bgzimmer at RCI.RUTGERS.EDU
Thu Apr 7 08:29:39 UTC 2005
The July 1926 "burger" cite from the Penn State Collegian also has "Alley
Oop" as a diner interjection. (It appeared as "Alleyoop" in a Collegian
article earlier that month about the opening of the same diner.)
I don't see "alley-oop" in OED or HDAS, and MW11 only has the basketball
sense. AHD and RHUD have the interjection:
Used to signal the start of a strenuous activity, such as lifting.
Used as a shout of encouragement, exhortation, or the like, esp. when
coordinating efforts to lift a heavy object.
AHD gives this etymology:
French <allez-oop>, cry of circus acrobat about to leap, from <allez>, pl.
imperative of <aller>, to go, from Old French <aler>, to walk.
I found "allez-oop" back to 1923 in a circus context. "Alley Oop" first
shows up on Proquest as the name of a race-horse (of course) in 1925, and
the more general exhortation appears in 1926:
1923 _Chronicle Telegram_ (Elyria, Ohio) 1 Feb. 11/2 Allez-oop! Hoop-la!
Popcorn, peanuts and pink lemonade!!! Everybody seems to be ready for the
big circus except the public.
1925 _New York Times_ 23 Mar. 12/3 First Race - Four two-year-old maidens;
purse $600; four furlongs. ... Alley Oop 112.
1926 _Collegian_ (Penn State) 3 July 1/6 Meanwhile, step right up and see
the food cooked right under your eyes. Alleyoop!
1926 _Collegian_ (Penn State) 22 July 1/2 "Two burgers on one," the order
goes. "Alley Oop," Bill comes back.
1926 _Chicago Tribune_ 20 Nov. 8/5 Comes now the time of the year when we
out-of-towners want to know what the price of the 1926 Linebooks will be
in Chicago. Alley oop!
The expression got a big boost in 1932 when the V. T. Hamlin launched the
comic strip "Alley Oop" featuring the eponymous caveman (the Hollywood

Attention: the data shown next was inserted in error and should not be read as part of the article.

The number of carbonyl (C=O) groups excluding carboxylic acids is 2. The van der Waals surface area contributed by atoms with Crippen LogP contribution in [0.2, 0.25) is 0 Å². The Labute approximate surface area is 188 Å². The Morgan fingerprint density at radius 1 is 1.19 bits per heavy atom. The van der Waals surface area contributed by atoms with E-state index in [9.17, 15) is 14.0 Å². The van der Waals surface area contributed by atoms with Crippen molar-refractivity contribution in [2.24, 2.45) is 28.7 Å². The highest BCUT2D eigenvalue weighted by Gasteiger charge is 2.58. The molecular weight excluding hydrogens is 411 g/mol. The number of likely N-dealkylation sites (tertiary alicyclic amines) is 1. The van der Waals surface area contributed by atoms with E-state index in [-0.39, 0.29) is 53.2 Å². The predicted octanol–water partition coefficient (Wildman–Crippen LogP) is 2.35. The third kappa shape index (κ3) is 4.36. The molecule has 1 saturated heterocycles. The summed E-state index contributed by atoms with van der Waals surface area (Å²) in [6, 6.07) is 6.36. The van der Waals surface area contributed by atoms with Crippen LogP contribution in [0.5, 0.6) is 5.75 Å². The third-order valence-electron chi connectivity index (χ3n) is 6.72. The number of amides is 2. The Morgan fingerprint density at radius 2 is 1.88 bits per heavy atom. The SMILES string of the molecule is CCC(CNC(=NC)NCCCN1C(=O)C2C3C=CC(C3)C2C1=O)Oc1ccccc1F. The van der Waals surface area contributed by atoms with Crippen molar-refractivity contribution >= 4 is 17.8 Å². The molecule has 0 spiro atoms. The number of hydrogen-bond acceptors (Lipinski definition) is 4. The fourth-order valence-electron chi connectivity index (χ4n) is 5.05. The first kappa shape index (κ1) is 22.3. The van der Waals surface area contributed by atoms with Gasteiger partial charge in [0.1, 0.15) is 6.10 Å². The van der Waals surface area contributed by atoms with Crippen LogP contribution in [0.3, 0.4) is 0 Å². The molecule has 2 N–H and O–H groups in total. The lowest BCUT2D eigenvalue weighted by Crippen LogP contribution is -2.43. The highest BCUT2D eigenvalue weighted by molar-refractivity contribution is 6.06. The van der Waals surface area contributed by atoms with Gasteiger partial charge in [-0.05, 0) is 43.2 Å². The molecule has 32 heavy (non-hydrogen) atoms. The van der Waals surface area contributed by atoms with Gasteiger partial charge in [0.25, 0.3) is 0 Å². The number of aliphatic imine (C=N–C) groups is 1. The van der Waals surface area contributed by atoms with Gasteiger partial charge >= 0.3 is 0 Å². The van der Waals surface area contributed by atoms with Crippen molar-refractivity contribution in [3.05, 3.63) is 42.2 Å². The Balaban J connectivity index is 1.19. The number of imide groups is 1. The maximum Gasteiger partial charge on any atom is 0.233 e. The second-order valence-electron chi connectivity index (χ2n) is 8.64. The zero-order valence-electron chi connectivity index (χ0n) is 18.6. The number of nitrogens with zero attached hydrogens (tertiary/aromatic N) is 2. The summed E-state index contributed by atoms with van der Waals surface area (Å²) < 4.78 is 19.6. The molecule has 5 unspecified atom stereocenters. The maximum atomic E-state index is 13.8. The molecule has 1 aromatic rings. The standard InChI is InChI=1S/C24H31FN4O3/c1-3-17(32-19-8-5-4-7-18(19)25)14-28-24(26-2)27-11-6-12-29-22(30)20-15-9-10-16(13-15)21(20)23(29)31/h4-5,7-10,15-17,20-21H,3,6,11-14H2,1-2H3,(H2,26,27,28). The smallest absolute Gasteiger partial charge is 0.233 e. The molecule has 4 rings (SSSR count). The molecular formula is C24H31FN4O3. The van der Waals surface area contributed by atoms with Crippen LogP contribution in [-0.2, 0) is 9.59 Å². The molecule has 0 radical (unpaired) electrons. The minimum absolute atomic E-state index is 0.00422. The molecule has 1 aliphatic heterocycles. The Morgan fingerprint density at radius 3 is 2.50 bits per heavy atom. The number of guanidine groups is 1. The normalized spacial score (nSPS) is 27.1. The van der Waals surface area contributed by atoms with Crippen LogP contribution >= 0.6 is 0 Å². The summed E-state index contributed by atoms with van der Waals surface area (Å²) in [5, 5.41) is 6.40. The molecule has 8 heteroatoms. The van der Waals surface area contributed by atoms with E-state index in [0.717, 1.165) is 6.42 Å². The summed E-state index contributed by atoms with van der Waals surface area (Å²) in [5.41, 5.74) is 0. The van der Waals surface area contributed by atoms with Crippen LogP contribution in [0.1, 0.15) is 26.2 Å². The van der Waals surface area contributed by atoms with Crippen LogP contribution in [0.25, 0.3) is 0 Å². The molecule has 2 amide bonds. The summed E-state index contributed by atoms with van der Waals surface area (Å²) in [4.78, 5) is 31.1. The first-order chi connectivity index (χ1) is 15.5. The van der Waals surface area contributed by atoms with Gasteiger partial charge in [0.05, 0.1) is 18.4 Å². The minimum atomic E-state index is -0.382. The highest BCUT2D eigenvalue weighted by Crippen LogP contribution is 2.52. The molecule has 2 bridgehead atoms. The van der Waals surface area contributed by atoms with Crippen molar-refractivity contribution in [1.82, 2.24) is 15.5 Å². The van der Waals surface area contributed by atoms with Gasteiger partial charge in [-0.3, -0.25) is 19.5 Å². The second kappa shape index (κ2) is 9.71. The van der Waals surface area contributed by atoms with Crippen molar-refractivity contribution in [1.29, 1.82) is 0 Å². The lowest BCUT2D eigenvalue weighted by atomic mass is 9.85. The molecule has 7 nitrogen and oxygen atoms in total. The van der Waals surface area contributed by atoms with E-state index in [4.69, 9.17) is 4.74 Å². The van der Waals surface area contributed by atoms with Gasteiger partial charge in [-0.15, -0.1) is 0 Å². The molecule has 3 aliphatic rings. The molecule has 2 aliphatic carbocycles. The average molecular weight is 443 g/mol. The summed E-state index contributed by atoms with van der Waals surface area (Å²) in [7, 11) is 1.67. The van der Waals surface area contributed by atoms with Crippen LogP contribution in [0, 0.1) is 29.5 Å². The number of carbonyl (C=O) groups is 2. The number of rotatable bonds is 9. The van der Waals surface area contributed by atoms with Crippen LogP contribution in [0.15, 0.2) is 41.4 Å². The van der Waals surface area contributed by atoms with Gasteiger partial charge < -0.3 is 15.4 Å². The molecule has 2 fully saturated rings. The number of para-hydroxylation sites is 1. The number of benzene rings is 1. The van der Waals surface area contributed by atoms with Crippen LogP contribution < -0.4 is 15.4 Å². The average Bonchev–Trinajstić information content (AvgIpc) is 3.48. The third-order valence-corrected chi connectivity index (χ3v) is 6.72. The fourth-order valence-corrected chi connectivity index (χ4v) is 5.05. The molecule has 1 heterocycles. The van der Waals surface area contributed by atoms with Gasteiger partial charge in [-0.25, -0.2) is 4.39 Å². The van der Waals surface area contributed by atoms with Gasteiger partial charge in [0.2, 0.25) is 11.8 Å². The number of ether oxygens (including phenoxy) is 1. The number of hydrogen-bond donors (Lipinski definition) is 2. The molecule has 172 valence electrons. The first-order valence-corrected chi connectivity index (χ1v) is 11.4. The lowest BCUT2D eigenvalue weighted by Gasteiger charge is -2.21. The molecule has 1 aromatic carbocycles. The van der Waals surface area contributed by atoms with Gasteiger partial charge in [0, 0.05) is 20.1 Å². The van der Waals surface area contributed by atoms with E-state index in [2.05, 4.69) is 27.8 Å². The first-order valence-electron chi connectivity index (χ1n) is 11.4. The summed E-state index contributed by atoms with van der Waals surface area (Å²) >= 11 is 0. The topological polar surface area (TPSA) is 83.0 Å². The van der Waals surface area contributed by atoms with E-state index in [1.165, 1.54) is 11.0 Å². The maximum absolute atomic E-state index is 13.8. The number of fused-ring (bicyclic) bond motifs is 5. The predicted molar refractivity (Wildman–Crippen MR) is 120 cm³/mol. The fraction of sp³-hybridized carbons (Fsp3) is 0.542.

Argyles had a hit song based on the comic strip in 1960).
The first sporting usage was evidently not in basketball but in football,
to describe the "blooper" pass used by Y. A. Tittle and R. C. Owens in the
49ers' 1957 season:
1957 _Reno Evening Gazette_ (Nevada) 4 Nov. 14/3 Tittle commented about
yesterday's winning play: "I decided to go for the Alley-Oop pass. I knew
I had to lay it in the end zone, high, and I just rared back and threw as
hard as I could."
1957 _Washington Post_ 18 Nov. A16/1 Even the alley-oop pass from Tittle
to R. C. Owens failed today, so the 49ers settled for a 22-yeard field
"Alley-Oop pass" soon was applied to basketball, first associated with
Jerry Lucas of Ohio State:
1959 _Lima News_ (Ohio) 8 Dec. 13/1 Siegfried's specialty rapidly is
becoming basketball's version of the Alley-Oop pass perfected by Y. A.
Tittle and R. C. Owens of the pro-football 49ers. He lobs the ball high in
the air in the direction of the hoop and the agile Lucas leaps and directs
it in with a one hand tip.
1961 _New York Times_ 26 Mar. S1/8 When play resumed, John Havlicek, the
big forward, tossed a high pass toward the bucket. Lucas, in what is
called an Alley-Oop Special, was ready to leap and tap it in.
(MW11 gives a date of 1967 for the basketball sense.)
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